I never intended or anticipated that my ROS would be a strength in my game but it just developed into one. Key things that helped me were:

1. Standing my ground, picking a comfortable distance to stand which depends on whose the server and knowing my reach.
2. Getting familiar with the server, his pattern, pace, rhythm and tendencies.
3. Being balanced then pushing off in which ever direction I'm gonna return. One large, purposeful and athletic leap I suppose.
4. Just making good, solid contact and having a general area I'd want it to return to.
5. Last the recovery which goes back to being balanced and standing your ground, not allowing anything to knock you off your place.

ROS I think technically could be one of the easier things to do but takes lots of confidence, trust, and clear simple decision making.
Another component is reading the serve, some players naturally have big serves and in those cases you just have to be instinctual cause they can hit the lines at rare speeds.

I think if you look at Nishikori, his body language on the ROS is good to imitate. Its full of confidence and willingness to move forward.
Federer is also another one to mimic. Keeps everything in front and makes one confident move towards the serve.
 

NuBas

Legend
I found that if you focus on the ball and where it travels after the bounce then you might have too many options in your head. I prefer to see where it hits the service box and take it ideally on the rise, head on. Its more coordination than anything.
 

5263

G.O.A.T.
I never intended or anticipated that my ROS would be a strength in my game but it just developed into one. Key things that helped me were:

1. Standing my ground, picking a comfortable distance to stand which depends on whose the server and knowing my reach.
2. Getting familiar with the server, his pattern, pace, rhythm and tendencies.
3. Being balanced then pushing off in which ever direction I'm gonna return. One large, purposeful and athletic leap I suppose.
4. Just making good, solid contact and having a general area I'd want it to return to.
5. Last the recovery which goes back to being balanced and standing your ground, not allowing anything to knock you off your place.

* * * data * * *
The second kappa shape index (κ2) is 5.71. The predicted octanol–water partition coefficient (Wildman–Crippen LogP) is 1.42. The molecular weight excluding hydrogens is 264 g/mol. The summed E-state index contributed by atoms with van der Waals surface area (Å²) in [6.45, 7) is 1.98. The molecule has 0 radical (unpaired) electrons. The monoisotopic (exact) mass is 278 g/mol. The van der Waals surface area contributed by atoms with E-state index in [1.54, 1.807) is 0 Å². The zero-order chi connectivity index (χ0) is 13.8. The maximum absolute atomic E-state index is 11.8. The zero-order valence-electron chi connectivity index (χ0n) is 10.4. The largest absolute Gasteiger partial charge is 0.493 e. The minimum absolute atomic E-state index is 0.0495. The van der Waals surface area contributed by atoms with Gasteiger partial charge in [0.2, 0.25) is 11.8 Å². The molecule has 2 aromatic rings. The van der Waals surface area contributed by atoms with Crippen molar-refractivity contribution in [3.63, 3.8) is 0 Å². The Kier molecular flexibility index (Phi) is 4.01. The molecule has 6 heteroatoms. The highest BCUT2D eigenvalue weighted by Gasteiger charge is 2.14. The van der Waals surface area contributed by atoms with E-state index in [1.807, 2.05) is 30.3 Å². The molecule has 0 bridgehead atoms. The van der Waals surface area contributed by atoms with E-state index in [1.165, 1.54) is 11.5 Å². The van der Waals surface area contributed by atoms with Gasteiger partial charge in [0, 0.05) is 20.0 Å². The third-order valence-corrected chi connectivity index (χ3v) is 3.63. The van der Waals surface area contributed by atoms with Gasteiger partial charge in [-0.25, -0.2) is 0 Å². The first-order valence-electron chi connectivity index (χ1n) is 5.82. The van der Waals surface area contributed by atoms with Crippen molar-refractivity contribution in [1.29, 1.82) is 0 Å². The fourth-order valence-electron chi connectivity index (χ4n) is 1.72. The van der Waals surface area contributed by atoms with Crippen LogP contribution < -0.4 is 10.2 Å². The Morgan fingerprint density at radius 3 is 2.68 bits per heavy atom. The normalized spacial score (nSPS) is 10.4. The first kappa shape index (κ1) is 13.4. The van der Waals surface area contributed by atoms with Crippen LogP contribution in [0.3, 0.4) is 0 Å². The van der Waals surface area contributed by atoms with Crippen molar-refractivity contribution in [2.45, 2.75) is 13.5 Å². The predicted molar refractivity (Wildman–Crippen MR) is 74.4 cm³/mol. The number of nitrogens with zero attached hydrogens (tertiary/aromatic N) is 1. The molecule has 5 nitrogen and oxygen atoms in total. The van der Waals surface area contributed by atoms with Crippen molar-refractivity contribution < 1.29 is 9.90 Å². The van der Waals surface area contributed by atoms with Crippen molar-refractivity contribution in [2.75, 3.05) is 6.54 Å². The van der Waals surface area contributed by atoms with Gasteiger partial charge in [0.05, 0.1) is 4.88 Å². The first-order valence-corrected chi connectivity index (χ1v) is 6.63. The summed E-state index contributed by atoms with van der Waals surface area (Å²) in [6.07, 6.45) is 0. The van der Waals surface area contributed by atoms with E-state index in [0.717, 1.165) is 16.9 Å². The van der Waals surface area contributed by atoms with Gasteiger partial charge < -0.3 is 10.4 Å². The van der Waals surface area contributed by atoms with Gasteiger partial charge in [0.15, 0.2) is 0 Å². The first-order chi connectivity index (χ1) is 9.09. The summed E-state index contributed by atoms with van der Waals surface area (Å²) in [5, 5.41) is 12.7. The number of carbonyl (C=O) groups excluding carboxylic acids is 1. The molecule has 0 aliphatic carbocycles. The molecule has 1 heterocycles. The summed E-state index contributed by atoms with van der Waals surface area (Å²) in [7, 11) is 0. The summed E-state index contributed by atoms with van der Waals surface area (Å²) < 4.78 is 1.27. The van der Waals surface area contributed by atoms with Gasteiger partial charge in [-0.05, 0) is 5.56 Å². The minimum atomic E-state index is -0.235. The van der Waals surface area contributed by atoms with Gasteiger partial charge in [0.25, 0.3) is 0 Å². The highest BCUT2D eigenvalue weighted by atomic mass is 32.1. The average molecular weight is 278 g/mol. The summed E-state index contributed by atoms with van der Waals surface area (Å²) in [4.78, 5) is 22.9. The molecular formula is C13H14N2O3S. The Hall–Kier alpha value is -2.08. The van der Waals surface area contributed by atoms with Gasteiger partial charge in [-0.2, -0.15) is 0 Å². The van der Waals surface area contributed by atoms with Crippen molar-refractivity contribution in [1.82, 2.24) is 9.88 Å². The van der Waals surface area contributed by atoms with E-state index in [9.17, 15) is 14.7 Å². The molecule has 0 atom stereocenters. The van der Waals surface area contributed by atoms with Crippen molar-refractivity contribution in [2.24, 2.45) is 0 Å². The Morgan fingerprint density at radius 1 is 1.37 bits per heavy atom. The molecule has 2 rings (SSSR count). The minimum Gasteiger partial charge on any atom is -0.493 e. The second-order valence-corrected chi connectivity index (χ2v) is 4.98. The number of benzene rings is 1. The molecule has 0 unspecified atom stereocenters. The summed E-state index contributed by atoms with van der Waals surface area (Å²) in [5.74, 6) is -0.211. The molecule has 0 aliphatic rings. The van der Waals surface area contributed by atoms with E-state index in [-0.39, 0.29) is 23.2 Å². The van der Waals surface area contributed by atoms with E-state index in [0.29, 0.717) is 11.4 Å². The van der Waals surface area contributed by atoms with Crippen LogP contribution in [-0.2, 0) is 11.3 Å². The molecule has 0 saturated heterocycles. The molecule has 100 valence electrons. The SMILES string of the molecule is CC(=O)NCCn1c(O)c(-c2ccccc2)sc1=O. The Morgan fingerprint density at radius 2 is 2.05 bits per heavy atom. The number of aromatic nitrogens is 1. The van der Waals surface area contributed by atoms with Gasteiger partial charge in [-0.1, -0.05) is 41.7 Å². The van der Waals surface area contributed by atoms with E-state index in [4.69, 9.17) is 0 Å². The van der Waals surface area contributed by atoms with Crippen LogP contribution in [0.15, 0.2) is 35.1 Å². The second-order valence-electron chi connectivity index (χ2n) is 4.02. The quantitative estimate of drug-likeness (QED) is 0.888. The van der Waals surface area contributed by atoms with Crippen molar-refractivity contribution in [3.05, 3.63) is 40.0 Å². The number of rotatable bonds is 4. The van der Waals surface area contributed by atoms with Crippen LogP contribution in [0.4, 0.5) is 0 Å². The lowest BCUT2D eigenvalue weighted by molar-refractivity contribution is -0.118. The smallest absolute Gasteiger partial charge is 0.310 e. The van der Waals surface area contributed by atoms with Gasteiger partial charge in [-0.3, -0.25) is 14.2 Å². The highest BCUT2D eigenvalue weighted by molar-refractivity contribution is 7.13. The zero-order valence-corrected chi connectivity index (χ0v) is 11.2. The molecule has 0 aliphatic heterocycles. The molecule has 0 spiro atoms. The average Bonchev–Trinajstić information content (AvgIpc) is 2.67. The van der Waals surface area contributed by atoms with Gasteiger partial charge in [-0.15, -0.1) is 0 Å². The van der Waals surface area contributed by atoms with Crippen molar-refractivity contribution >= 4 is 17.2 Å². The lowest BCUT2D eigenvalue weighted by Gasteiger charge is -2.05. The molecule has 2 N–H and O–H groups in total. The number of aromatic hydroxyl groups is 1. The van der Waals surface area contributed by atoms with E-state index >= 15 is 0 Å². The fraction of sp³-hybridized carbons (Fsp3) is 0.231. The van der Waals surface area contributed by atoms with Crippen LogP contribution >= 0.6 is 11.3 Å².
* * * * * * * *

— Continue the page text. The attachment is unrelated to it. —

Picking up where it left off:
ROS I think technically could be one of the easier things to do but takes lots of confidence, trust, and clear simple decision making.
Another component is reading the serve, some players naturally have big serves and in those cases you just have to be instinctual cause they can hit the lines at rare speeds.

I think if you look at Nishikori, his body language on the ROS is good to imitate. Its full of confidence and willingness to move forward.
Federer is also another one to mimic. Keeps everything in front and makes one confident move towards the serve.
good stuff you list there but not so easy for most players....
 
D

Deleted member 23235

Guest
I never intended or anticipated that my ROS would be a strength in my game but it just developed into one. Key things that helped me were:

1. Standing my ground, picking a comfortable distance to stand which depends on whose the server and knowing my reach.
2. Getting familiar with the server, his pattern, pace, rhythm and tendencies.
3. Being balanced then pushing off in which ever direction I'm gonna return. One large, purposeful and athletic leap I suppose.
4. Just making good, solid contact and having a general area I'd want it to return to.
5. Last the recovery which goes back to being balanced and standing your ground, not allowing anything to knock you off your place.

ROS I think technically could be one of the easier things to do but takes lots of confidence, trust, and clear simple decision making.
Another component is reading the serve, some players naturally have big serves and in those cases you just have to be instinctual cause they can hit the lines at rare speeds.

I think if you look at Nishikori, his body language on the ROS is good to imitate. Its full of confidence and willingness to move forward.
Federer is also another one to mimic. Keeps everything in front and makes one confident move towards the serve.
my checklist:
1. center myself to possilbe returns (eg. if they slice more, take 2 steps to right, etc...)
2. prep tip down... eliminate loop
3. watch the toss intently... look for clues, tendencies, etc... slice, kick, etc,...
4. split and land on their contact,... get weight moving forward... this helps use your body like a backboard, so you don't need to power the shot with your arms/hands.
5. half unit turn (like 45 degrees)... tip should be down... resist urge to further bring racquet back with arm
6. follow ball to contact + swing to contact... (aim at the head of returner - trust topspin will bring it back down)
7. extend to contact (make sure eyes still on contact... don't peek at where the ball is going!)
8. recover.